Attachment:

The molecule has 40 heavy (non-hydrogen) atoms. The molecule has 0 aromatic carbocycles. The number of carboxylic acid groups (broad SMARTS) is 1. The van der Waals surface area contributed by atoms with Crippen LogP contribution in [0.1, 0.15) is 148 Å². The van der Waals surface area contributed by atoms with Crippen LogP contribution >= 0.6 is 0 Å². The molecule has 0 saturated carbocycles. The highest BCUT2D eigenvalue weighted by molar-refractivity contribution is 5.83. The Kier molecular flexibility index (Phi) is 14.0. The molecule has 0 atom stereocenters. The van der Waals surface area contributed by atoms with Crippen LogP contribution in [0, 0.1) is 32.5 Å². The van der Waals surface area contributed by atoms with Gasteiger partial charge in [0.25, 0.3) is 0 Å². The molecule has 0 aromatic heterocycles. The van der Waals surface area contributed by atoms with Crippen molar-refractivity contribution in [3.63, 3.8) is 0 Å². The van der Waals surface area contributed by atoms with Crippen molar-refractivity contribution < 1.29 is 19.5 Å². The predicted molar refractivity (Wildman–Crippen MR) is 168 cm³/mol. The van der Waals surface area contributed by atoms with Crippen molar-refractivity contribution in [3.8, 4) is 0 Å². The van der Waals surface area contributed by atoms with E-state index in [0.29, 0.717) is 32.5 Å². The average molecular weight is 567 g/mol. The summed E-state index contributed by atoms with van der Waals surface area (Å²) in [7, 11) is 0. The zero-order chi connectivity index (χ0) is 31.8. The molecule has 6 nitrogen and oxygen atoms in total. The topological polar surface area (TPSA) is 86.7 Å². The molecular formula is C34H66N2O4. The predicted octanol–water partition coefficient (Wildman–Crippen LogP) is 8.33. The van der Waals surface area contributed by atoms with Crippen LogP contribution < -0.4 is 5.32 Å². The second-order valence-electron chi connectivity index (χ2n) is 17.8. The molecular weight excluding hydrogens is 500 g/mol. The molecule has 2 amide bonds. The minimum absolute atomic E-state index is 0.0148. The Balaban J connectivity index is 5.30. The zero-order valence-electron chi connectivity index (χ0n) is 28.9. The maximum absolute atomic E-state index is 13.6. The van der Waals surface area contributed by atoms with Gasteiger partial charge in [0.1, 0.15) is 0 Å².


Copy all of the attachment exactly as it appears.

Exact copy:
The molecule has 40 heavy (non-hydrogen) atoms. The molecule has 0 aromatic carbocycles. The number of carboxylic acid groups (broad SMARTS) is 1. The van der Waals surface area contributed by atoms with Crippen LogP contribution in [0.1, 0.15) is 148 Å². The van der Waals surface area contributed by atoms with Crippen LogP contribution >= 0.6 is 0 Å². The molecule has 0 saturated carbocycles. The highest BCUT2D eigenvalue weighted by molar-refractivity contribution is 5.83. The Kier molecular flexibility index (Phi) is 14.0. The molecule has 0 atom stereocenters. The van der Waals surface area contributed by atoms with Crippen LogP contribution in [0, 0.1) is 32.5 Å². The van der Waals surface area contributed by atoms with Gasteiger partial charge in [0.25, 0.3) is 0 Å². The molecule has 0 aromatic heterocycles. The van der Waals surface area contributed by atoms with Crippen molar-refractivity contribution in [3.63, 3.8) is 0 Å². The van der Waals surface area contributed by atoms with Crippen molar-refractivity contribution < 1.29 is 19.5 Å². The predicted molar refractivity (Wildman–Crippen MR) is 168 cm³/mol. The van der Waals surface area contributed by atoms with Crippen molar-refractivity contribution in [3.8, 4) is 0 Å². The van der Waals surface area contributed by atoms with E-state index in [0.29, 0.717) is 32.5 Å². The average molecular weight is 567 g/mol. The summed E-state index contributed by atoms with van der Waals surface area (Å²) in [7, 11) is 0. The zero-order chi connectivity index (χ0) is 31.8. The molecule has 6 nitrogen and oxygen atoms in total. The topological polar surface area (TPSA) is 86.7 Å². The molecular formula is C34H66N2O4. The predicted octanol–water partition coefficient (Wildman–Crippen LogP) is 8.33. The van der Waals surface area contributed by atoms with Crippen LogP contribution < -0.4 is 5.32 Å². The second-order valence-electron chi connectivity index (χ2n) is 17.8. The molecular weight excluding hydrogens is 500 g/mol. The molecule has 2 amide bonds. The minimum absolute atomic E-state index is 0.0148. The Balaban J connectivity index is 5.30. The zero-order valence-electron chi connectivity index (χ0n) is 28.9. The maximum absolute atomic E-state index is 13.6. The van der Waals surface area contributed by atoms with Gasteiger partial charge in [0.1, 0.15) is 0 Å².